History of JC Bose
Sir Jagdish Chandra Bose
In the 19th century, when people considered plants as non living ‘thing’, it was
all because of Sir Jagdish Chandra Bose that we
came to know that plants too have feelings. Biography of
Jagdish Chandra Bose is very interesting. Sir Jagdish Chandra Bose was
an eminent Indian scientist. He was the first to prove that plants too have life.
He also invented wireless telegraphy a year before Marconi patented his invention.
Jagdish Chandra Bose was born on November 30, 1858 in Mymensingh (now in Bangladesh).
His father Bhagabanchandra Bose was a Deputy Magistrate of Faridpur and also a respected
leader of Brahmo Samaj. Jagdish Chandra Bose had his early education in Bengali,
from village school. In 1869, Jagdish Chandra Bose was sent to Calcutta to learn
English and was educated at St. Xavier's School and College. He received his bachelor’s
degree in 1879. He then went to England to study medicine at London University,
but gave it up because of his own ill health. He then studied Natural Science at
Christchurch College, Cambridge and returned with a B.Sc. degree and Natural Science
Tripos (a special course of study at Cambridge) in 1885.
Upon his return, he was offered lecturership at Presidency College. As a teacher,
Jagdish Chandra Bose was very popular and triggered the interest of his students
by making extensive use of scientific demonstrations. In 1894, he decided to devote
himself to pure research. He converted a small enclosure adjoining a bathroom in
the Presidency College into a laboratory. He carried out experiments involving refraction,
diffraction and polarization. It would not be wrong to call him as the inventor
of wireless telegraphy. He also did his original scientific work in Microwaves.
According to history of He was able to generate extremely short waves and achieved
considerable improvement in Hertz’s detector of electric waves. J. C. Bose designed
a compact apparatus for generating electromagnetic waves and studying their quasi-optical
properties such as refraction, polarization and double refraction.
In 1895, a year before Marconi patented this invention; Jagdish
Chandra Bose had publicly demonstrated electromagnetic waves, using them
to ring a bell remotely and to explode some gunpowder. He later switched from physics
to the study of metals and then plants. He fabricated a highly sensitive ‘coherer’,
a device that detects radio waves. He found that the sensitivity of the coherer
decreased when it was used continuously for a long period and it regained its sensitivity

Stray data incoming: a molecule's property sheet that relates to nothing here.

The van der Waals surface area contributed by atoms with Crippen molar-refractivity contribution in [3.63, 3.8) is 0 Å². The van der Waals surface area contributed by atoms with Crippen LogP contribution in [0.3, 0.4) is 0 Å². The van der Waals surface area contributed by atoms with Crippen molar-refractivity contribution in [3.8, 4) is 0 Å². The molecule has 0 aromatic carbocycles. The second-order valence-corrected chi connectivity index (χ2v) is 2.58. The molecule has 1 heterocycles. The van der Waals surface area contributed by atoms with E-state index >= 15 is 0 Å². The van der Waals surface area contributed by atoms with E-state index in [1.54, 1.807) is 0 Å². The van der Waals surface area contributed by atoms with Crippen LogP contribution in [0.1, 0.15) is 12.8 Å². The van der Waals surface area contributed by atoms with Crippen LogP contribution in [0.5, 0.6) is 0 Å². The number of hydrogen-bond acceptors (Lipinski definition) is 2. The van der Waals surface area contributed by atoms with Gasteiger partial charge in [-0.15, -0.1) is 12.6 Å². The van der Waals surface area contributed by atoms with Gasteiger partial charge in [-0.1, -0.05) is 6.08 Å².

when he gave the device some rest. Finding that a universal reaction brought together
metals, plants and animals under a common law, he next proceeded to study of modifications
in response, which occur under various conditions. He found that they are all (metals
and living tissues) benumbed by cold, intoxicated by alcohol, wearied by excessive
work, stupefied by anaesthetics, excited by electric currents, stung by physical
blows and killed by poison - they all exhibit essentially the same phenomena of
fatigue and depression, together with possibilities of recovery and of exaltation,
yet also that of permanent irresponsiveness which is associated with death. They
all are responsive or irresponsive under the same conditions and in the same manner.
The investigations showed that, in the entire range of response phenomena (inclusive
as that is of metals, plants and animals) there is no breach of continuity; that
‘the living response in all its diverse modifications is only a repetition of responses
seen in the inorganic’ and that the phenomena of response ‘are determined, not by
the play of an unknowable and arbitrary vital force, but by the working of laws
that know no change, acting equally and uniformly throughout the organic and inorganic
matter.’ (‘Response in the living and non living’, a book by Sir J. C. Bose)
Bose's research on response in living and non-living led to some significant findings.
He showed that not only animals but vegetable tissues under different kinds of stimuli-mechanical,
application of heat, electric shock, chemicals, drugs - produce similar electric
responses. He also invented an instrument to record the pulse of plants to show
experimentally that plants too have life.
As stated in Biography of Jagdish Chandra Bose
he did invaluable work in science, his work was recognized in the country only when
the Western world acknowledged its importance. He founded the Bose Institute at
Calcutta, devoted mainly to the study of plants. Today, the Institute carries research
in other fields too. Bose is highly regarded in the scientific community of the
world not merely for his contributions, but also for the changes they brought to
India and the western attitude towards Indian science.